In a study in which a liquid multivitamin was given to participants and their improvement in power and anaerobic exercises was measured researchers found no significant difference between placebo and experimental groups when it came to back squat improvement. However there was statistically significant difference for anaerobic improvement (6). It could be from the addition extra minerals increasing the amount of neurotransmitters available for repeated firing of motor neurons we see during anaerobic exercise. Researchers theorize that multivitamins could have a positive impact on high volume weight training.
Something I’ve come across in my research among anecdotal reports is that multivitamins replace the minerals lost to sweat. This does have some validity to it: when we sweat we tend to lose sodium, potassium and a minor amount of zinc (higher in hot climates) (7). Fortunately most of the food we eat is loaded with both sodium and potassium, so much so that many multivitamins don’t even include these electrolytes.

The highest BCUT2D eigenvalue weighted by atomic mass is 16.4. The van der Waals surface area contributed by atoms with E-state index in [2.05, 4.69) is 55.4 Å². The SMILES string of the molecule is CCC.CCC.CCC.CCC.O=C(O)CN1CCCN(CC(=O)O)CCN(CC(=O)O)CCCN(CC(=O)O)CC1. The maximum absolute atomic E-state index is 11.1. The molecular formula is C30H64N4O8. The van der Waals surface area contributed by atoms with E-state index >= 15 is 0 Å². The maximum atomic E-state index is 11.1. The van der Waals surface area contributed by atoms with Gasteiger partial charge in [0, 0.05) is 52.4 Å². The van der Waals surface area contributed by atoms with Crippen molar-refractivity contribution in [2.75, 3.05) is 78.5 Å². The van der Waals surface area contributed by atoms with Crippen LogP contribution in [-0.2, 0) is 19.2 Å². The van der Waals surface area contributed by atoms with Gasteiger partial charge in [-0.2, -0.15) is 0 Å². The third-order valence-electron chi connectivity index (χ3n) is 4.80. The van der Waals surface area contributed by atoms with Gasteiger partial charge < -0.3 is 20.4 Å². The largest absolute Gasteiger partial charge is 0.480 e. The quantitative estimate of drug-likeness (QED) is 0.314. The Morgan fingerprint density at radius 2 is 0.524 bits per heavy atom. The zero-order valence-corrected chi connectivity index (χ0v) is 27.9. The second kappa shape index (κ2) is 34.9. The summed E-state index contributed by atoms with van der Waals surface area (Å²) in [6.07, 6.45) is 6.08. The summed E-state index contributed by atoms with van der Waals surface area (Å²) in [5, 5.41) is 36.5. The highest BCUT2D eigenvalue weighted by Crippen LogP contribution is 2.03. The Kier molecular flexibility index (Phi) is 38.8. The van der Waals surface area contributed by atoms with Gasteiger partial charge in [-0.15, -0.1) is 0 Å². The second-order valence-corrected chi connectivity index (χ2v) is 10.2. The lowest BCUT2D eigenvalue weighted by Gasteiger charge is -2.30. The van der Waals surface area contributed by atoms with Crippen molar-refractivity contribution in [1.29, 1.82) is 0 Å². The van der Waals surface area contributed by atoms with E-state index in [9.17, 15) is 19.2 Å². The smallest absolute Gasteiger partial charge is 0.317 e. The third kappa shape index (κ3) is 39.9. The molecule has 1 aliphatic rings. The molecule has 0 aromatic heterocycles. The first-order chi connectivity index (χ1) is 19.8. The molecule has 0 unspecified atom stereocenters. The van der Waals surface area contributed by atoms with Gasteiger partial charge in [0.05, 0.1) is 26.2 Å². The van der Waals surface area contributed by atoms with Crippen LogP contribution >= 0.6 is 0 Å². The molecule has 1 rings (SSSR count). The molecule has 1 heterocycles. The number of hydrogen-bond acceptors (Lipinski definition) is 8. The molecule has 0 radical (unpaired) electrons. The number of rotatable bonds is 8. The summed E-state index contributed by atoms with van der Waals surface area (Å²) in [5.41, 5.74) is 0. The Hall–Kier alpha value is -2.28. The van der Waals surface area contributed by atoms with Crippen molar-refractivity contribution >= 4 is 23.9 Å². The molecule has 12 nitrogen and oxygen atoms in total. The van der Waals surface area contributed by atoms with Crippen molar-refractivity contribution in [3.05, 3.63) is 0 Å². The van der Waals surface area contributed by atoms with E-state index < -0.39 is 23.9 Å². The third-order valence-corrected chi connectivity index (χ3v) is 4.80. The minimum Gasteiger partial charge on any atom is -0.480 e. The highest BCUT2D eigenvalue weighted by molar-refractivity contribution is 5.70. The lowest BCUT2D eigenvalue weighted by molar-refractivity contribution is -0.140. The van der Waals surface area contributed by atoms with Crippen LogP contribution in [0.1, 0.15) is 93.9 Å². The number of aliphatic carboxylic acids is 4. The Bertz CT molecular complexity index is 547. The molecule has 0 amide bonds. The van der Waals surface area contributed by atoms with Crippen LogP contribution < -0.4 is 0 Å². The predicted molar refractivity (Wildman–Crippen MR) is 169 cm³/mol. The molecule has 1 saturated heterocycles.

Multivitamins and Cognitive Function
It’s easy to think that if we’re deficient in some set of minerals or vitamins that we may not actually function at our mental best. Herbal supplements have been touted about as being able to strengthen our memory and clarify our thoughts. In a study testing whether or not multivitamins could aid in mental performance researchers found no significant evidence that those that took multivitamins had any better ability to recall past events than their placebo counterparts (1). In fact in reviewing the data for these mental tests I was quite shocked at just how similar the results from each group were.